Functions A37-A38 decode the annotated hierarchical information to recreate the original annotated hierarchical information and display the same.
Referring now to DTREE (see FIG. 7F), functions F1-F5 are preparatory in nature. Function F6 calls GETFROM (FIG. 7G). GETFROM performs the reverse or inverse to the function performed by ADDTO, and that is ADDTO has taken four symbols and encoded them in a single byte; GETFROM will sequentially address this byte and extract the four symbols therefrom. Steps G1 and G2 are preparatory indicating that the input parameters to GETFROM are K (the symbol number), WS (the number of nibbles per word) and E (the first product); CD is the result, e.g. the code. Function G3 applies QUANTIZE (FIG. 7K). Based on the nibble pointer (K) and the parameter WS, QUANTIZE, when run, returns the address of the byte where the current code (CD) will be found. Function G4 runs BASE4POWER (FIG. 7I). As shown in FIG. 7I steps I1 and I2 are preparatory. Step I3 runs MODULOl (FIG. 7H). As shown in FIG. 7H, steps H1 and H2 are preparatory, step H3 (denoting the nibble pointer K by N7 and the number of symbols per byte WS by N8), returns N9. As we go through our list of symbols, K will be incremented, and as it does N9 (the result of MODULOl) will sequentially take on the values 0-3, and repeat. When returning from MODULOl, function I4 (FIG. 7I) is performed. This computes 4WS - (K-1)MOD WS. On returning from BASE4POWER function G5 is performed. Thereafter function G6 runs BASE4POWER again to provide us with the parameter W4. In function G7 we set CD equal to the greatest integer which is less than or equal to W3/W4. On returning from GETFROM the tests of functions F7-F10 are performed. Depending on the value of CD that was calculated in GETFROM, one of the tests will be passed. For example if the CD is an RP, function F11 appends that symbol at the output location Of. On the other hand, if test F8 is passed then function F12 appends the corresponding blank to the output location. Similarly, if test F9 s passed function F13 appends a LP symbol to the output location. If the code indicates that an atom is to be inserted at the output location (function F10) then the atom pointer is incremented (F14) and the atom pointed to is appended to the output location (F15, F18). More particularly, F15 invokes FINDA (FIG. 7M) to yield the string ZZ which is appended to the output location (F18). Referring to FIG. 7M, the reader will notice that M1-M10 are similar to L1-L9 and so the earlier description is applicable. When the test M9 is passed we have in Q the character position of the delimiter preceding the Jth atom, and P is the character position of the delimiter terminating the Jth atom. At M11 we increment Q and store in R (the character position of the first character in the Jth atom). At M12 we test to see if we are done. Assuming we are not we append the Rth character to the (initially) null string ZZ. We increment R (M14) and retest (M12). We continue until the test (M12) is passed, at which point ZZ is set to the Jth atom. Thereafter, function F16 increments the symbol pointer (K in F16) and function F17 is performed to see if we have proceeded through all the symbols. If not, we return to function F6 (GETFROM) and repeat the foregoing procedure. It should be apparent therefore then that we proceed through the encoded symbol list E. Each symbol is unpacked and decoded, and depending on the symbol itself we perform one of the necessary functions F11-F15. It should be apparent therefore that the processing effected by DTREE implements the decoding rules previously described.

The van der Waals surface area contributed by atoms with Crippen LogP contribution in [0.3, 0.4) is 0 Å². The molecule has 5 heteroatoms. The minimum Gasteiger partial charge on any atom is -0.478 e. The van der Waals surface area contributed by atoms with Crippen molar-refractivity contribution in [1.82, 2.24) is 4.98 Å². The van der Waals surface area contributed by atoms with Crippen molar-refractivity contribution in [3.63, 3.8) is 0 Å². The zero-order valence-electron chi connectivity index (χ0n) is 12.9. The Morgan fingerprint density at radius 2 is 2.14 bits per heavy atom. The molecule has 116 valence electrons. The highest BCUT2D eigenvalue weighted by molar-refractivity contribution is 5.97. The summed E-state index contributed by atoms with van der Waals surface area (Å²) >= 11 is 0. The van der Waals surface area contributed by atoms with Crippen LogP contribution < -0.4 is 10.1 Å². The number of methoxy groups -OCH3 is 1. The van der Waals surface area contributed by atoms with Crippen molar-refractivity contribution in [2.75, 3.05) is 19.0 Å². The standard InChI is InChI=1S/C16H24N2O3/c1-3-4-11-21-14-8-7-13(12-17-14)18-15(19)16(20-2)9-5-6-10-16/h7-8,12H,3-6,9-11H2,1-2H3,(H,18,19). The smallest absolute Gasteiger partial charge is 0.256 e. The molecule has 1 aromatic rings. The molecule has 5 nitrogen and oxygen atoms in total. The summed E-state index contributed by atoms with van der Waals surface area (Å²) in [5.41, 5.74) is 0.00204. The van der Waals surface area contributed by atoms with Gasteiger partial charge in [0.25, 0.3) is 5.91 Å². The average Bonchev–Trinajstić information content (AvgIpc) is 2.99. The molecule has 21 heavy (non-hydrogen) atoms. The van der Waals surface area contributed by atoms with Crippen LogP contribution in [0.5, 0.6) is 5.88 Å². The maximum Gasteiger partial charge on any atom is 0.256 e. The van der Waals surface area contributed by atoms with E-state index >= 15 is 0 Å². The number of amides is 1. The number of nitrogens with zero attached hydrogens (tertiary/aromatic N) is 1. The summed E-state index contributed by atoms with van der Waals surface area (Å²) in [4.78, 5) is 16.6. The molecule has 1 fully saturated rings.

Returning now to FIG. 7A3, once DTREE is exited (having proceeded through the entire list of symbols E), function A38 can be performed to display the resulting product.
The embodiment of the invention shown in FIG. 7, parts A-M, includes specific steps to add string delimiters to the second byproduct. Such steps are not essential to the invention. In a PL/1 environment, strings may be stored in an array. With such an environment an explicit string delimiter is unnecessary since the string boundaries can be readily identified by the array structure itself.
The preceding portions of this description have shown how hierarchical information in the form of an acyclic list can be encoded in accordance with the invention. That encoding process, in the description so far provided, was begun with the hierarchical information in the form of annotated hierarchical information in which the implicit spatial information and been manually added to the hierarchical information. A claim has been made, however, that the manual step of adding explicit spatial information is unnecessary to the invention, and indeed that step can also be performed by a properly programmed digital computer. To illustrate this particular feature of the invention, we apply the invention to hierarchical information, which was already stored in a machine, in accordance with some conventional word processing program. It should be understood that the invention has broad applicability beyond word processing (the invention can be applied to representing chemical structures), but since word processing is so widespread, application of the invention to word processing stored information is believed widely applicable.